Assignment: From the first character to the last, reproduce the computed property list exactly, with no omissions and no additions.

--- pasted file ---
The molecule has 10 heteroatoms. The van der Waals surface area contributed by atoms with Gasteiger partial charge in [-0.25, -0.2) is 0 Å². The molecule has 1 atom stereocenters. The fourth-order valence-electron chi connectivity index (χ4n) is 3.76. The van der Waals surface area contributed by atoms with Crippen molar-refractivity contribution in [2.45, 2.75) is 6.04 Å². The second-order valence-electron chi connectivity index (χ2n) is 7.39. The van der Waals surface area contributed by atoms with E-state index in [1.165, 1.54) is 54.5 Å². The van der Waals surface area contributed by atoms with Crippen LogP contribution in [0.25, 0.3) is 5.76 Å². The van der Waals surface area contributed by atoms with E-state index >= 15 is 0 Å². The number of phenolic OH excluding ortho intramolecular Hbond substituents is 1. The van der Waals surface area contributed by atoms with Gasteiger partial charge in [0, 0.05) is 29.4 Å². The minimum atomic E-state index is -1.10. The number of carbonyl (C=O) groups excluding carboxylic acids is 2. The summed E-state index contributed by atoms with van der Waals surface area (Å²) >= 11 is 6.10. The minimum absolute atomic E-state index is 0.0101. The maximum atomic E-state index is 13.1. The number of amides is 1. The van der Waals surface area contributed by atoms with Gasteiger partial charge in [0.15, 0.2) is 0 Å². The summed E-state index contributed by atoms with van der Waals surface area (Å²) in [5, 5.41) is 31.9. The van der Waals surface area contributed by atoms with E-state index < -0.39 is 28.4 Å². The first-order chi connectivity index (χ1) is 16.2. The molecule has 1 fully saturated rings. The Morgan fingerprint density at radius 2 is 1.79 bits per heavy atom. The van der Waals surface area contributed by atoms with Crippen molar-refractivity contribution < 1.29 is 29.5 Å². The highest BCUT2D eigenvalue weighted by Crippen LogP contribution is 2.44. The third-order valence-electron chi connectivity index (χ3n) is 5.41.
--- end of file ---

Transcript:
The molecule has 10 heteroatoms. The van der Waals surface area contributed by atoms with Gasteiger partial charge in [-0.25, -0.2) is 0 Å². The molecule has 1 atom stereocenters. The fourth-order valence-electron chi connectivity index (χ4n) is 3.76. The van der Waals surface area contributed by atoms with Crippen molar-refractivity contribution in [2.45, 2.75) is 6.04 Å². The second-order valence-electron chi connectivity index (χ2n) is 7.39. The van der Waals surface area contributed by atoms with E-state index in [1.165, 1.54) is 54.5 Å². The van der Waals surface area contributed by atoms with Crippen LogP contribution in [0.25, 0.3) is 5.76 Å². The van der Waals surface area contributed by atoms with E-state index >= 15 is 0 Å². The number of phenolic OH excluding ortho intramolecular Hbond substituents is 1. The van der Waals surface area contributed by atoms with Gasteiger partial charge in [0, 0.05) is 29.4 Å². The minimum atomic E-state index is -1.10. The number of carbonyl (C=O) groups excluding carboxylic acids is 2. The summed E-state index contributed by atoms with van der Waals surface area (Å²) >= 11 is 6.10. The minimum absolute atomic E-state index is 0.0101. The maximum atomic E-state index is 13.1. The number of amides is 1. The van der Waals surface area contributed by atoms with Gasteiger partial charge in [0.15, 0.2) is 0 Å². The summed E-state index contributed by atoms with van der Waals surface area (Å²) in [5, 5.41) is 31.9. The van der Waals surface area contributed by atoms with E-state index < -0.39 is 28.4 Å². The first-order chi connectivity index (χ1) is 16.2. The molecule has 1 fully saturated rings. The Morgan fingerprint density at radius 2 is 1.79 bits per heavy atom. The van der Waals surface area contributed by atoms with Crippen molar-refractivity contribution < 1.29 is 29.5 Å². The highest BCUT2D eigenvalue weighted by Crippen LogP contribution is 2.44. The third-order valence-electron chi connectivity index (χ3n) is 5.41.